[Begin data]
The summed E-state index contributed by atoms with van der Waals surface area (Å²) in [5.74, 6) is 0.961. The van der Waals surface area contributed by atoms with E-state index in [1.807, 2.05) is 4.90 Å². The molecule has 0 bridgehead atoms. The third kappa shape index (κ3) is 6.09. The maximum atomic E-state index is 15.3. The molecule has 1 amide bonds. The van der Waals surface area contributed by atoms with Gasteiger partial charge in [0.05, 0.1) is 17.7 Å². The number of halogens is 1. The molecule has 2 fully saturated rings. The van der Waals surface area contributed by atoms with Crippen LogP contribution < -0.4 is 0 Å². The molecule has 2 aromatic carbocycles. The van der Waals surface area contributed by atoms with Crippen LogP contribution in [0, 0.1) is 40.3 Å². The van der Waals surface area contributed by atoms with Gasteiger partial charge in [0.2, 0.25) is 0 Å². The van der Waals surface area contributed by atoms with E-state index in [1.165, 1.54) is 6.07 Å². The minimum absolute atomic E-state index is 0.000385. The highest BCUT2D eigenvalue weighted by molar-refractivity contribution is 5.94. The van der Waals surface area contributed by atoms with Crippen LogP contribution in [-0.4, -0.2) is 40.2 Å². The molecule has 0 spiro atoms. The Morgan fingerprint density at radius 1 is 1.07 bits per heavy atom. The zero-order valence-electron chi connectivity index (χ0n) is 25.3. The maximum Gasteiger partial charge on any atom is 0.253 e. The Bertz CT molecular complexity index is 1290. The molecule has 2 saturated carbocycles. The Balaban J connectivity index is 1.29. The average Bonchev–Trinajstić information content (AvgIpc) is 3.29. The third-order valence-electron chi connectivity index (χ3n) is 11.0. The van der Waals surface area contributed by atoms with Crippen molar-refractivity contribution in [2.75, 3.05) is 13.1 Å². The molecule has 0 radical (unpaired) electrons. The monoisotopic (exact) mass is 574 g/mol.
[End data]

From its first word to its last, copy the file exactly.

The summed E-state index contributed by atoms with van der Waals surface area (Å²) in [5.74, 6) is 0.961. The van der Waals surface area contributed by atoms with E-state index in [1.807, 2.05) is 4.90 Å². The molecule has 0 bridgehead atoms. The third kappa shape index (κ3) is 6.09. The maximum atomic E-state index is 15.3. The molecule has 1 amide bonds. The van der Waals surface area contributed by atoms with Gasteiger partial charge in [0.05, 0.1) is 17.7 Å². The number of halogens is 1. The molecule has 2 fully saturated rings. The van der Waals surface area contributed by atoms with Crippen LogP contribution < -0.4 is 0 Å². The molecule has 2 aromatic carbocycles. The van der Waals surface area contributed by atoms with Crippen LogP contribution in [0, 0.1) is 40.3 Å². The van der Waals surface area contributed by atoms with Gasteiger partial charge in [0.2, 0.25) is 0 Å². The van der Waals surface area contributed by atoms with E-state index in [1.165, 1.54) is 6.07 Å². The minimum absolute atomic E-state index is 0.000385. The highest BCUT2D eigenvalue weighted by molar-refractivity contribution is 5.94. The van der Waals surface area contributed by atoms with Crippen LogP contribution in [-0.4, -0.2) is 40.2 Å². The molecule has 0 spiro atoms. The Morgan fingerprint density at radius 1 is 1.07 bits per heavy atom. The zero-order valence-electron chi connectivity index (χ0n) is 25.3. The maximum Gasteiger partial charge on any atom is 0.253 e. The Bertz CT molecular complexity index is 1290. The molecule has 2 saturated carbocycles. The Balaban J connectivity index is 1.29. The average Bonchev–Trinajstić information content (AvgIpc) is 3.29. The third-order valence-electron chi connectivity index (χ3n) is 11.0. The van der Waals surface area contributed by atoms with Crippen molar-refractivity contribution in [2.75, 3.05) is 13.1 Å². The molecule has 0 radical (unpaired) electrons. The monoisotopic (exact) mass is 574 g/mol.